Top 5 Tech Trump Expectations for 2017

Donald Trump's policy statements on technology before the election were nearly non-existent, so what's going to happen when he becomes US President in January? Here are just a few possibilities...

1. Huawei & ZTE: USA, no way
We can be relatively certain that Huawei Technologies Co. Ltd. and ZTE Corp. (Shenzhen: 000063; Hong Kong: 0763) aren't getting a sniff of US carrier business a Trump administration. It would also have been unlikely if Clinton had won instead. But Trump has named Peter Navarro to oversee US trade and industrial policy. Harvard-educated economist Navarro is the author of the 2012 documentary "Death By China." So there may be further trade impact with China beyond the Huawei and ZTE ban, as yet unknown.(See Surprise! Sprint Still Has Huawei in Its Network.)

2. We'll be FCC-ing you!
Trump has appointed two advisors to his transition team who make no bones about their desire to end Net Neutrality and gut the FCC. Jeff Eisenach and Mark Jamison joined the Trump team in November: Eisenach had previously told a government committee that, "Net Neutrality would not improve consumer welfare or protect the public interest." (See Trump Team Appoints Net Neutrality Naysayers for FCC Transition and Wheeler to Leave FCC Next Month.)

3. Trumping 5G?
The possibility of a neutered FCC does lead to an interesting question about the future of next-generation wireless services: How might a potentially hamstrung FCC handle opening up 5G spectrum? Tom Wheeler's FCC has been aggressive about moving toward opening millimeter wave spectrum for 5G use around 2020, but it's not happened yet. Will it be a priority for Trump's FCC? (See 5G in US: Will Spectrum Be the Speed Bump?)

For all the latest news on 5G, visit the 5G site here on Light Reading.

4. Bigly M&A?
If Trump can do as he promised and reduce corporate tax from 35% to 15%, that will likely mean a lot of US companies bringing cash back from overseas. Will it return in the form of share buy-backs and dividends or be used by tech titans to buy up startups and rivals to expand their reach? Probably a combination of both, but as I've reported before, the tax and regulatory environment could mean that some Yuuuge acquisitions are in our future. (See Trump Promises Tech Execs 'Easier' Trade Conditions and T-Mobile CFO on Trump: Expect More Consolidation & More Competition.)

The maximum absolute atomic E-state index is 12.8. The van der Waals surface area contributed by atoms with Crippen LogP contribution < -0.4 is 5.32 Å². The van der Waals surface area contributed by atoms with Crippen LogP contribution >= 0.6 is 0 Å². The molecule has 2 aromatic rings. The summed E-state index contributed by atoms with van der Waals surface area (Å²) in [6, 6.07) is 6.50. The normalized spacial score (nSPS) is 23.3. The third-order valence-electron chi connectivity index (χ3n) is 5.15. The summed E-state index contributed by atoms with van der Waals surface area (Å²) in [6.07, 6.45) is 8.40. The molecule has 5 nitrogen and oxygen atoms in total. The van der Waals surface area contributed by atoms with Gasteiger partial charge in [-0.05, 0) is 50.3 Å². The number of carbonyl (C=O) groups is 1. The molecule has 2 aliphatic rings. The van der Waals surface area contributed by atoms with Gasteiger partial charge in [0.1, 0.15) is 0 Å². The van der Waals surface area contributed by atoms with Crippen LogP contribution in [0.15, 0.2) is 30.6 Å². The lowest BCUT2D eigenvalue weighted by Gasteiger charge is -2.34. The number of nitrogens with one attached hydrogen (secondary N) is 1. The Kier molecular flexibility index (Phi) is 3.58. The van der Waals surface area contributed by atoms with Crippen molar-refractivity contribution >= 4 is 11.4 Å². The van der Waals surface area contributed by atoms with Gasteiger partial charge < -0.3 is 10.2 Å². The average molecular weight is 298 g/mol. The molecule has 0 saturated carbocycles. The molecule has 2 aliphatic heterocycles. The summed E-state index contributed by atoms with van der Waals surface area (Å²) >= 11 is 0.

5. Who's gonna drive you home?
Elon Musk and Uber CEO, Travis Kalanick, have been brought on as advisors to Trump. Their roles may cover a wide remit, from space travel to renewable energy. Both men, however, have a strong interest in getting self-driving cars on road. States in the US have typically set the pace on self-driving cars so far, but could that change if Musk and Kalanick have Trump's ear?

— Dan Jones, Mobile Editor, Light Reading

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brooks7 1/9/2017 | 11:51:17 AM
Re: Trump Tech No, I completely understand.

The thing is that those non-Internet connected services are failing.  The value is in the services.   Why would they want to offer being an ISP (value 0) when they can just offer the Internet connected services WITHOUT being the ISP.  Once they are the ISP they have deploy equipment so that others can get all the money out of the connection/

So, those private services are dead in the water.  There is no point to them now.  Every service possible is available over the public Internet.